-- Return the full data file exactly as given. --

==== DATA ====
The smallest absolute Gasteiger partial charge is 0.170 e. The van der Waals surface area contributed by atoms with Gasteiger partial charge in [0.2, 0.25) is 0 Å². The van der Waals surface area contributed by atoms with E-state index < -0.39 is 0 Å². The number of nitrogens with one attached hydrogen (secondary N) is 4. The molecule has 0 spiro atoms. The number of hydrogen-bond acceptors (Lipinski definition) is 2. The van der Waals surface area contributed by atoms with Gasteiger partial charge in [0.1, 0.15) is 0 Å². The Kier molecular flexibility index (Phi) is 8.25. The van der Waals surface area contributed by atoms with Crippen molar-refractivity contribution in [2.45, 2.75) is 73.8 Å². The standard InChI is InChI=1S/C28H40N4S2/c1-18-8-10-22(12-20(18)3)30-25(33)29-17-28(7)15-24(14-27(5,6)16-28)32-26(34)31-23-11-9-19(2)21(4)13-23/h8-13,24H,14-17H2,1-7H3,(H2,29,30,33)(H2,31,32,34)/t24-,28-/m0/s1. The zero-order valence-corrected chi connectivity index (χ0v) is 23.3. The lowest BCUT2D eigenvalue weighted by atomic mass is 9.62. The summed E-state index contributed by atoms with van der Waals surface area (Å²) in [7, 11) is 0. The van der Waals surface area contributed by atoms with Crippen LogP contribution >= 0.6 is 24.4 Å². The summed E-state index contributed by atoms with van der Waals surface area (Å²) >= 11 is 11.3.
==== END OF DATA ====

The smallest absolute Gasteiger partial charge is 0.170 e. The van der Waals surface area contributed by atoms with Gasteiger partial charge in [0.2, 0.25) is 0 Å². The van der Waals surface area contributed by atoms with E-state index < -0.39 is 0 Å². The number of nitrogens with one attached hydrogen (secondary N) is 4. The molecule has 0 spiro atoms. The number of hydrogen-bond acceptors (Lipinski definition) is 2. The van der Waals surface area contributed by atoms with Gasteiger partial charge in [0.1, 0.15) is 0 Å². The Kier molecular flexibility index (Phi) is 8.25. The van der Waals surface area contributed by atoms with Crippen molar-refractivity contribution in [2.45, 2.75) is 73.8 Å². The standard InChI is InChI=1S/C28H40N4S2/c1-18-8-10-22(12-20(18)3)30-25(33)29-17-28(7)15-24(14-27(5,6)16-28)32-26(34)31-23-11-9-19(2)21(4)13-23/h8-13,24H,14-17H2,1-7H3,(H2,29,30,33)(H2,31,32,34)/t24-,28-/m0/s1. The zero-order valence-corrected chi connectivity index (χ0v) is 23.3. The lowest BCUT2D eigenvalue weighted by atomic mass is 9.62. The summed E-state index contributed by atoms with van der Waals surface area (Å²) in [7, 11) is 0. The van der Waals surface area contributed by atoms with Crippen LogP contribution >= 0.6 is 24.4 Å². The summed E-state index contributed by atoms with van der Waals surface area (Å²) >= 11 is 11.3.